As with all record keeping, you must follow the data protection rules if your business stores or uses personal information.

What happens if your records aren’t available?

The loss, theft or destruction of your records is a serious matter. You should notify HMRC immediately if this happens. You’ll be expected to recreate them as best as possible and may need to ask HMRC to confirm payment amounts.

3. How to choose the right payroll software

There are many advantages to using business payroll software, including the following:

  • It enables quicker and easier filing of information
  • Payroll software can do the tax and National Insurance calculations for you
  • Going paperless is more sustainable for record keeping and payslips
  • Improved security and storage

Your business doesn’t need to use payroll software, but it’s advisable as HMRC moves more processes and systems online through digital real-time information (RTI) submissions. 

Before researching business payroll software, you should refer to the list of tested and recognised software from HMRC. If you have fewer than 10 employees, you can use one of the approved free payroll software packages

Your chosen software must be up-to-date with the latest legislation and provide the functionality you need, for example:

  • Absence and holiday pay
  • Bonuses, expenses and overtime
  • Court-imposed attachment of earnings orders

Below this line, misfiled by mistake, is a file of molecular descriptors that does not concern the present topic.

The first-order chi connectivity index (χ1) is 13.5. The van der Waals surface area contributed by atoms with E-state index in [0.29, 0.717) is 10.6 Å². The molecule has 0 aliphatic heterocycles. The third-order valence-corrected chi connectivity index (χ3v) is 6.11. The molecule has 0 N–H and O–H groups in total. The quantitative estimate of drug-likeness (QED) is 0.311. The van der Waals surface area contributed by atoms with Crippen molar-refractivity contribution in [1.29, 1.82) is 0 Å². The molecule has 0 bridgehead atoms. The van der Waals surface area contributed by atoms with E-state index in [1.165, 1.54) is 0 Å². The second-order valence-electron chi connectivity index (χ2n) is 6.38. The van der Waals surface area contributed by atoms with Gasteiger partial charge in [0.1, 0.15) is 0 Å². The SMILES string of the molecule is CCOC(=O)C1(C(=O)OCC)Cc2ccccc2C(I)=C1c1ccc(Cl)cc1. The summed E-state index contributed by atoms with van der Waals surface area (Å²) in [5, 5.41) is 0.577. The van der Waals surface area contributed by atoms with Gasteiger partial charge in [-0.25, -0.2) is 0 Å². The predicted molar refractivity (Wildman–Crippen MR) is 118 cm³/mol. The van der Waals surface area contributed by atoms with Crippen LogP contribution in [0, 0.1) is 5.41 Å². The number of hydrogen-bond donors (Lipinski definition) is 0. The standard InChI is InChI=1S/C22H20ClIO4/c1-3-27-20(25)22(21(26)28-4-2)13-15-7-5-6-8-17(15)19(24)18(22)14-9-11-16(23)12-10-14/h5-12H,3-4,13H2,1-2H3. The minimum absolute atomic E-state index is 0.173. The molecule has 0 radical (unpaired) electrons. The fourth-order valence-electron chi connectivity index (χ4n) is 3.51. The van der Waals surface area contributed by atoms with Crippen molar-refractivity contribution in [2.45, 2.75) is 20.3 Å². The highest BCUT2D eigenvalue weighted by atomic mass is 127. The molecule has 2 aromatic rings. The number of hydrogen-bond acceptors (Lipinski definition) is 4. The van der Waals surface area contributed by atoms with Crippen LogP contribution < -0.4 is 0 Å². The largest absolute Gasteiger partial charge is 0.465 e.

• Payslip loans

4. Pensions and other payroll considerations

Before hiring any new staff, it pays to explore whether they’re eligible for a workplace pension, and if so, how much this will cost you each month.

All eligible employees must be placed into a scheme paid through automatic enrolment. Learn more about the criteria and how to set up and manage a workplace pension scheme.

As an employer, it’s your responsibility to keep track of your team’s age and earnings whenever you pay them, so they’re enrolled in your pension scheme as soon as they qualify.

To make things easier, your payroll software should be able to calculate staff pension contributions. You'll also need to adjust payroll for some employees' student loan repayments and sickness or maternity pay.

Easing the burden of business payroll

Managing payroll on top of all the other things you need to do as a small business owner can feel overwhelming. However, it’s important to realise there’s lots of help out there for you. Here are four quick steps to help you get started.

  • Explore some of the HMRC-approved payroll software systems to find the right one for your business
  • Look into the costs and benefits of outsourcing payroll to your accountant
  • Talk to other business owners locally or online peers to ask their advice and get any time-saving tips that worked for them

Useful links

  • Bank of Scotland Academy
    Access free interactive training sessions delivered by experts to get informed about the issues that are important to your small business.
  • Mental resilience hub
    Starting and running a business can be challenging at times. There’s plenty to keep on top of, but you can’t pour from an empty cup. Get advice on how to help yourself and your team build mental resilience.

    At Bank of Scotland, we bring an expert eye to opportunity and want your small business to flourish.